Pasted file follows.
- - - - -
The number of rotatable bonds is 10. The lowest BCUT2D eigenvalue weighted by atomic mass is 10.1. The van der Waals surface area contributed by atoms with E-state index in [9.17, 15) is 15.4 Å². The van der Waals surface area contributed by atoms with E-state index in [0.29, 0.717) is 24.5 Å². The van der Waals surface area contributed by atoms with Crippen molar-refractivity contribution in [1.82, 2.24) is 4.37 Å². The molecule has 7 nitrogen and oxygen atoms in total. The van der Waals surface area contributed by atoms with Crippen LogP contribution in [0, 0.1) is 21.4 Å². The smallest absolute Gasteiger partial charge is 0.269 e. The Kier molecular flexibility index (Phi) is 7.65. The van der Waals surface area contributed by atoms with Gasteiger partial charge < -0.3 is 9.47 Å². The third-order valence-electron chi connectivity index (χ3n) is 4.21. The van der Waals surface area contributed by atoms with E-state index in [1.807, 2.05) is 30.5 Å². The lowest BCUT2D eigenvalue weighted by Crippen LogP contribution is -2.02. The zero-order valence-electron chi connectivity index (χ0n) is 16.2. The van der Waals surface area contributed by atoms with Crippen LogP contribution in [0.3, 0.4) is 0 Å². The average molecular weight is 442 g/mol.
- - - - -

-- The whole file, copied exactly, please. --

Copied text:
The number of rotatable bonds is 10. The lowest BCUT2D eigenvalue weighted by atomic mass is 10.1. The van der Waals surface area contributed by atoms with E-state index in [9.17, 15) is 15.4 Å². The van der Waals surface area contributed by atoms with E-state index in [0.29, 0.717) is 24.5 Å². The van der Waals surface area contributed by atoms with Crippen molar-refractivity contribution in [1.82, 2.24) is 4.37 Å². The molecule has 7 nitrogen and oxygen atoms in total. The van der Waals surface area contributed by atoms with Crippen LogP contribution in [0, 0.1) is 21.4 Å². The smallest absolute Gasteiger partial charge is 0.269 e. The Kier molecular flexibility index (Phi) is 7.65. The van der Waals surface area contributed by atoms with Gasteiger partial charge < -0.3 is 9.47 Å². The third-order valence-electron chi connectivity index (χ3n) is 4.21. The van der Waals surface area contributed by atoms with E-state index in [1.807, 2.05) is 30.5 Å². The lowest BCUT2D eigenvalue weighted by Crippen LogP contribution is -2.02. The zero-order valence-electron chi connectivity index (χ0n) is 16.2. The van der Waals surface area contributed by atoms with Crippen LogP contribution in [0.3, 0.4) is 0 Å². The average molecular weight is 442 g/mol.